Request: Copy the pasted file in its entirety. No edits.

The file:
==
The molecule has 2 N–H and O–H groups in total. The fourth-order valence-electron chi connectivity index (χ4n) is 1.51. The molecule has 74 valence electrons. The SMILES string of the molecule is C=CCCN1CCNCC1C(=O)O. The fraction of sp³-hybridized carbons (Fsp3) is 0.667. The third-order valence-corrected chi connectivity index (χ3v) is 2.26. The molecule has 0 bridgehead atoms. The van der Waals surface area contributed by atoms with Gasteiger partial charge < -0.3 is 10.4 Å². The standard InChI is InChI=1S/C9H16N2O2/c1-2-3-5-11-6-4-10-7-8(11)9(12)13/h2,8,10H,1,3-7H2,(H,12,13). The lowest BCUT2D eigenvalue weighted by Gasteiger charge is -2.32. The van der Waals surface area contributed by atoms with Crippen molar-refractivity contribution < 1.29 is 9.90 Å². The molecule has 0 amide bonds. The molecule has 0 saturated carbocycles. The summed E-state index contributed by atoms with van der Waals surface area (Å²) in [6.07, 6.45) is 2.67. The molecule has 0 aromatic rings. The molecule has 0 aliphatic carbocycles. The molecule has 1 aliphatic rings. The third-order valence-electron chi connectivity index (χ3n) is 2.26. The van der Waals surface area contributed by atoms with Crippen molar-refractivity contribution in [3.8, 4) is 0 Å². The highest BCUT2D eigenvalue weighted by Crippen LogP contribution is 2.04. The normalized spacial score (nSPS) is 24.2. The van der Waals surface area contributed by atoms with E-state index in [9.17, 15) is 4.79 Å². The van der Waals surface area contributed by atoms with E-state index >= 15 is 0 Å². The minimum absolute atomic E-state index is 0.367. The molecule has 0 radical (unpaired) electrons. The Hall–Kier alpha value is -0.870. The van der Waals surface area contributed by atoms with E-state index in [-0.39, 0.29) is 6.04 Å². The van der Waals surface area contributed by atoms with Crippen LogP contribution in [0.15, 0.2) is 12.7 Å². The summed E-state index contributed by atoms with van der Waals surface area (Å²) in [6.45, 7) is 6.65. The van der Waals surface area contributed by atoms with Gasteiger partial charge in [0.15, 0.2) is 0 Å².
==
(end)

The molecule has 2 N–H and O–H groups in total. The fourth-order valence-electron chi connectivity index (χ4n) is 1.51. The molecule has 74 valence electrons. The SMILES string of the molecule is C=CCCN1CCNCC1C(=O)O. The fraction of sp³-hybridized carbons (Fsp3) is 0.667. The third-order valence-corrected chi connectivity index (χ3v) is 2.26. The molecule has 0 bridgehead atoms. The van der Waals surface area contributed by atoms with Gasteiger partial charge < -0.3 is 10.4 Å². The standard InChI is InChI=1S/C9H16N2O2/c1-2-3-5-11-6-4-10-7-8(11)9(12)13/h2,8,10H,1,3-7H2,(H,12,13). The lowest BCUT2D eigenvalue weighted by Gasteiger charge is -2.32. The van der Waals surface area contributed by atoms with Crippen molar-refractivity contribution < 1.29 is 9.90 Å². The molecule has 0 amide bonds. The molecule has 0 saturated carbocycles. The summed E-state index contributed by atoms with van der Waals surface area (Å²) in [6.07, 6.45) is 2.67. The molecule has 0 aromatic rings. The molecule has 0 aliphatic carbocycles. The molecule has 1 aliphatic rings. The third-order valence-electron chi connectivity index (χ3n) is 2.26. The van der Waals surface area contributed by atoms with Crippen molar-refractivity contribution in [3.8, 4) is 0 Å². The highest BCUT2D eigenvalue weighted by Crippen LogP contribution is 2.04. The normalized spacial score (nSPS) is 24.2. The van der Waals surface area contributed by atoms with E-state index in [9.17, 15) is 4.79 Å². The van der Waals surface area contributed by atoms with E-state index >= 15 is 0 Å². The minimum absolute atomic E-state index is 0.367. The molecule has 0 radical (unpaired) electrons. The Hall–Kier alpha value is -0.870. The van der Waals surface area contributed by atoms with E-state index in [-0.39, 0.29) is 6.04 Å². The van der Waals surface area contributed by atoms with Crippen LogP contribution in [0.15, 0.2) is 12.7 Å². The summed E-state index contributed by atoms with van der Waals surface area (Å²) in [6.45, 7) is 6.65. The van der Waals surface area contributed by atoms with Gasteiger partial charge in [0.15, 0.2) is 0 Å².